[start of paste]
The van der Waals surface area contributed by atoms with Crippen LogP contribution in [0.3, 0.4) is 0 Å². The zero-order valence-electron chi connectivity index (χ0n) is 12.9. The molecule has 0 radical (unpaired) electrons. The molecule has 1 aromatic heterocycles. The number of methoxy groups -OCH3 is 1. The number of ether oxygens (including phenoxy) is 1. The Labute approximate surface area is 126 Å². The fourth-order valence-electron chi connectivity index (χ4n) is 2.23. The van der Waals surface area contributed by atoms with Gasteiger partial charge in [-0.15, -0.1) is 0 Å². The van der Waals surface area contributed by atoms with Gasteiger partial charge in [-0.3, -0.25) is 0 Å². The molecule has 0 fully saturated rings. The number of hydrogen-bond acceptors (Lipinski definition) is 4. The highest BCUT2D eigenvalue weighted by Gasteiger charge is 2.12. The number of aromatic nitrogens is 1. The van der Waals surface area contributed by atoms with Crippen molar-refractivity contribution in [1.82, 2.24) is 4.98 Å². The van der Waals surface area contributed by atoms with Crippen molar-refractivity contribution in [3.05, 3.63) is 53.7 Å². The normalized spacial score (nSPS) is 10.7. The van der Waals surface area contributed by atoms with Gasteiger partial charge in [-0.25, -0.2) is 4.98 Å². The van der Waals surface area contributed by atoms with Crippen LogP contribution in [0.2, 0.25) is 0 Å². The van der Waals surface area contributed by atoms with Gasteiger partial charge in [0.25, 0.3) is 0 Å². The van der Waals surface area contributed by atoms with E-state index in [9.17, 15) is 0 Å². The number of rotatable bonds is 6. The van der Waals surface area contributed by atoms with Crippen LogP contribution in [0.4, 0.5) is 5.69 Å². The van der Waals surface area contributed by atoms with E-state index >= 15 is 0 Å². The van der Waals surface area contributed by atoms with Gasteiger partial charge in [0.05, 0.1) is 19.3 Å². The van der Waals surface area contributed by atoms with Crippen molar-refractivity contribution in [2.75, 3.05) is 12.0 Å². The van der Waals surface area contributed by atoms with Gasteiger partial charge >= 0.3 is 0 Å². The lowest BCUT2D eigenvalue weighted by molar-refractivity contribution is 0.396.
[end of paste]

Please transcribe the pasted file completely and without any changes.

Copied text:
The van der Waals surface area contributed by atoms with Crippen LogP contribution in [0.3, 0.4) is 0 Å². The zero-order valence-electron chi connectivity index (χ0n) is 12.9. The molecule has 0 radical (unpaired) electrons. The molecule has 1 aromatic heterocycles. The number of methoxy groups -OCH3 is 1. The number of ether oxygens (including phenoxy) is 1. The Labute approximate surface area is 126 Å². The fourth-order valence-electron chi connectivity index (χ4n) is 2.23. The van der Waals surface area contributed by atoms with Gasteiger partial charge in [-0.15, -0.1) is 0 Å². The van der Waals surface area contributed by atoms with Gasteiger partial charge in [-0.3, -0.25) is 0 Å². The molecule has 0 fully saturated rings. The number of hydrogen-bond acceptors (Lipinski definition) is 4. The highest BCUT2D eigenvalue weighted by Gasteiger charge is 2.12. The number of aromatic nitrogens is 1. The van der Waals surface area contributed by atoms with Crippen molar-refractivity contribution in [1.82, 2.24) is 4.98 Å². The van der Waals surface area contributed by atoms with Crippen molar-refractivity contribution in [3.05, 3.63) is 53.7 Å². The normalized spacial score (nSPS) is 10.7. The van der Waals surface area contributed by atoms with Gasteiger partial charge in [-0.25, -0.2) is 4.98 Å². The van der Waals surface area contributed by atoms with Crippen LogP contribution in [0.2, 0.25) is 0 Å². The van der Waals surface area contributed by atoms with Gasteiger partial charge in [0.25, 0.3) is 0 Å². The van der Waals surface area contributed by atoms with E-state index in [9.17, 15) is 0 Å². The number of rotatable bonds is 6. The van der Waals surface area contributed by atoms with Crippen LogP contribution in [0.4, 0.5) is 5.69 Å². The van der Waals surface area contributed by atoms with E-state index >= 15 is 0 Å². The van der Waals surface area contributed by atoms with Gasteiger partial charge in [0.05, 0.1) is 19.3 Å². The van der Waals surface area contributed by atoms with Crippen molar-refractivity contribution in [2.75, 3.05) is 12.0 Å². The van der Waals surface area contributed by atoms with Gasteiger partial charge >= 0.3 is 0 Å². The lowest BCUT2D eigenvalue weighted by molar-refractivity contribution is 0.396.